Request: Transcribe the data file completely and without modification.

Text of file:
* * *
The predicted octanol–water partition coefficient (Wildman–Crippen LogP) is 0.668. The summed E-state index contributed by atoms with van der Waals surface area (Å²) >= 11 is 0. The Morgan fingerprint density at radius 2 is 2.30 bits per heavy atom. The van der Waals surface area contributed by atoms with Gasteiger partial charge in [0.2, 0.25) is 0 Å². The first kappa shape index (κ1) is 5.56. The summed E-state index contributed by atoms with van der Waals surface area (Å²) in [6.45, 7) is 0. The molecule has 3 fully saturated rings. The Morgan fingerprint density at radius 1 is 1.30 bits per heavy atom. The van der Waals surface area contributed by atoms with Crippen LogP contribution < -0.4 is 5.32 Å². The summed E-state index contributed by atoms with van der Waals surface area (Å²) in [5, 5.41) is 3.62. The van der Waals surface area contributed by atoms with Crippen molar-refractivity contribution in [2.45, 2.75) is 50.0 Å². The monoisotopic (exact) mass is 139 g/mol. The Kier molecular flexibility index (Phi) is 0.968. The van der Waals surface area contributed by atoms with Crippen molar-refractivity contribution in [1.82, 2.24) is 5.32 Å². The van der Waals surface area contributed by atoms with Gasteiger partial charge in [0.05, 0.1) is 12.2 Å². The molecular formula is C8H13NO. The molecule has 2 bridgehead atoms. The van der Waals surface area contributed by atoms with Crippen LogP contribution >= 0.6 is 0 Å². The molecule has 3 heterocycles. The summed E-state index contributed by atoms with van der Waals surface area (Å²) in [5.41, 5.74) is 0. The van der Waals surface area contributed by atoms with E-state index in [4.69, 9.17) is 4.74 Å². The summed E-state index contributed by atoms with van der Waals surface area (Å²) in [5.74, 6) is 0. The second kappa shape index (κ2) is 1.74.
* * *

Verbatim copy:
The predicted octanol–water partition coefficient (Wildman–Crippen LogP) is 0.668. The summed E-state index contributed by atoms with van der Waals surface area (Å²) >= 11 is 0. The Morgan fingerprint density at radius 2 is 2.30 bits per heavy atom. The van der Waals surface area contributed by atoms with Gasteiger partial charge in [0.2, 0.25) is 0 Å². The first kappa shape index (κ1) is 5.56. The summed E-state index contributed by atoms with van der Waals surface area (Å²) in [6.45, 7) is 0. The molecule has 3 fully saturated rings. The Morgan fingerprint density at radius 1 is 1.30 bits per heavy atom. The van der Waals surface area contributed by atoms with Crippen LogP contribution < -0.4 is 5.32 Å². The summed E-state index contributed by atoms with van der Waals surface area (Å²) in [5, 5.41) is 3.62. The van der Waals surface area contributed by atoms with Crippen molar-refractivity contribution in [2.45, 2.75) is 50.0 Å². The monoisotopic (exact) mass is 139 g/mol. The Kier molecular flexibility index (Phi) is 0.968. The van der Waals surface area contributed by atoms with Crippen molar-refractivity contribution in [1.82, 2.24) is 5.32 Å². The van der Waals surface area contributed by atoms with Gasteiger partial charge in [0.05, 0.1) is 12.2 Å². The molecular formula is C8H13NO. The molecule has 2 bridgehead atoms. The van der Waals surface area contributed by atoms with Crippen LogP contribution >= 0.6 is 0 Å². The molecule has 3 heterocycles. The summed E-state index contributed by atoms with van der Waals surface area (Å²) in [5.41, 5.74) is 0. The van der Waals surface area contributed by atoms with E-state index in [4.69, 9.17) is 4.74 Å². The summed E-state index contributed by atoms with van der Waals surface area (Å²) in [5.74, 6) is 0. The second kappa shape index (κ2) is 1.74.